We generated 100 RNA-seq and 40 ATAC-seq samples from zebrafish and mice, and obtained 105,666, 85,051, and 77,924 single retinal cells from zebrafish, chick, and mice, respectively. In all three species, Müller glia acquired a reactive state after treatments. In chick and zebrafish, Müller glia passed through this reactive state before becoming proliferative and neurogenic. In mice, how­ever, Müller glia reverted to a resting state after injury. By integrating these datasets, we identified changes in gene expression and chromatin accessibility after each treat­ment. Cross-species analysis identified evolu­tionarily conserved and species-specific gene regulatory networks that control the transi­tion of the quiescent, reactive, and prolifera­tive Müller glia after stimulation. In mice, a dedicated network restored Müller glia to a quiescent state. In contrast, in zebrafish and chick, genes selectively expressed in reactive Müller glia promoted the transition to a prolif­erative and neurogenic progenitor state. Loss of function of genes selectively expressed in reactive Müller glia, such as hmga1 and yap1, inhibited Müller glia reprogramming in ze­brafish. In chick, pharmacological disruption of fatty acid–binding protein 5, 7, and 8 (FABP5/7/8) activity inhibited injury-induced transition from quiescence to neurogenic com­petence. Finally, deletion of nuclear factor I factors a, b, and x (Nfia/b/x), which maintain and restore a glial quiescent state, resulted in Müller glia reprogramming into retinal bipolar and amacrine interneu­rons in adult mice after injury.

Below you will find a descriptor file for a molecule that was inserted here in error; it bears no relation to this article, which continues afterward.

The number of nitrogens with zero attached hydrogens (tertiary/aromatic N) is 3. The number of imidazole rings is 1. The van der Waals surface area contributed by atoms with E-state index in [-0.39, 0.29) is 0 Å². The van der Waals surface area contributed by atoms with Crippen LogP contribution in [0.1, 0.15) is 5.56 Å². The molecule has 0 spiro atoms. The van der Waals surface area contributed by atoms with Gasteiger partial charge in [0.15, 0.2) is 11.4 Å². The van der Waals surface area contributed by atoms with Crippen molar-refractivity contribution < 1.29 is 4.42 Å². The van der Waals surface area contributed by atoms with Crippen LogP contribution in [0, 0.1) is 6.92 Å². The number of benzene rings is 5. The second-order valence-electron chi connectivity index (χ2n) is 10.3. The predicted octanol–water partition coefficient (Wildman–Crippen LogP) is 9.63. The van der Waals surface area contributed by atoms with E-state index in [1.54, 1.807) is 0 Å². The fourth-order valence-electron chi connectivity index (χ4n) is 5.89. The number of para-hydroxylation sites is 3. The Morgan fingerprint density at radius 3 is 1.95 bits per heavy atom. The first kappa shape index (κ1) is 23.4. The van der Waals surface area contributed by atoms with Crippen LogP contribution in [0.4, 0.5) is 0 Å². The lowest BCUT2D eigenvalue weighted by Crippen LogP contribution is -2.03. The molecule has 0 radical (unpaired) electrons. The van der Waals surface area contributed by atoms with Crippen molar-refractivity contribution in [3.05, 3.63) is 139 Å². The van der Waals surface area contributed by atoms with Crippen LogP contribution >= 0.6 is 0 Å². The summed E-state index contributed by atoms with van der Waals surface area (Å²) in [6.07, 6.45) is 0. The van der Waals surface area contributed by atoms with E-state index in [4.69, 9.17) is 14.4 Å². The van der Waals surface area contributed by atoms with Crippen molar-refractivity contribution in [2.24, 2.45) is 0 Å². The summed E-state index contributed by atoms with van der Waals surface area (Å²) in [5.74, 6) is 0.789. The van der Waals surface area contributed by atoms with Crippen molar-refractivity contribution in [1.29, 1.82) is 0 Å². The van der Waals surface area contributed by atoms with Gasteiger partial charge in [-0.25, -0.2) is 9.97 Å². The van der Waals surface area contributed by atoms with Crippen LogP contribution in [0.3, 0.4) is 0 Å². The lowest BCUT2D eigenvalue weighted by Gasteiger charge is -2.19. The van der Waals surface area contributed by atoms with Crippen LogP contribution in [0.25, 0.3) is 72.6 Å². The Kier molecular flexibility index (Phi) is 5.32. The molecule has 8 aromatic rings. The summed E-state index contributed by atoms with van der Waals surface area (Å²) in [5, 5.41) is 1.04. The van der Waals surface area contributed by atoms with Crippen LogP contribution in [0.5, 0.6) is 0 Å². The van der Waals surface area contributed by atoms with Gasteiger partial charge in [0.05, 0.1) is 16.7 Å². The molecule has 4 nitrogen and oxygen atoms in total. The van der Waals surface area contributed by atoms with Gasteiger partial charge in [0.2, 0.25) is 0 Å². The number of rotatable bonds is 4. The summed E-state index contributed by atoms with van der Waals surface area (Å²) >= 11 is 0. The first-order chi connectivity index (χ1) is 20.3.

We found that transition from quiescence through the reactive state is essen­tial for Müller glia reprogramming in regen­eration-competent species such as zebrafish and chick. Furthermore, proliferative and neurogenic competence are both suppressed by a dedicated gene regulatory network in mouse Müller glia. Cross-species RNA-seq and ATAC-seq data provide a comprehen­sive resource to study cellular responses to injury and Müller glia reprogramming. Our findings indicate that treatments targeting gene regulatory networks that repress neu­rogenic competence may help to facilitate reprogramming of mammalian Müller glia to neurons.

Control of retinal Müller glia reprogramming.

RNA-seq and ATAC-seq were performed on Müller glia from zebrafish, chick, and mouse after different treatments. Integrative transcriptomic and epigenomic analysis revealed core regulatory networks controlling retinal regeneration. Loss of function of zebrafish genes expressed in reactive Müller glia blocked reprogramming, while in mouse Müller glia, disruption of Nfia/b/x, which maintain and restore quiescence, resulted in acquisition of neurogenic competence.


Injury induces retinal Müller glia of certain cold-blooded vertebrates, but not those of mammals, to regenerate neurons. To identify gene regulatory networks that reprogram Müller glia into progenitor cells, we profiled changes in gene expression and chromatin accessibility in Müller glia from zebrafish, chick, and mice in response to different stimuli. We identified evolutionarily conserved and species-specific gene networks controlling glial quiescence, reactivity, and neurogenesis. In zebrafish and chick, the transition from quiescence to reactivity is essential for retinal regeneration, whereas in mice, a dedicated network suppresses neurogenic competence and restores quiescence. Disruption of nuclear factor I transcription factors, which maintain and restore quiescence, induces Müller glia to proliferate and generate neurons in adult mice after injury. These findings may aid in designing therapies to restore retinal neurons lost to degenerative diseases.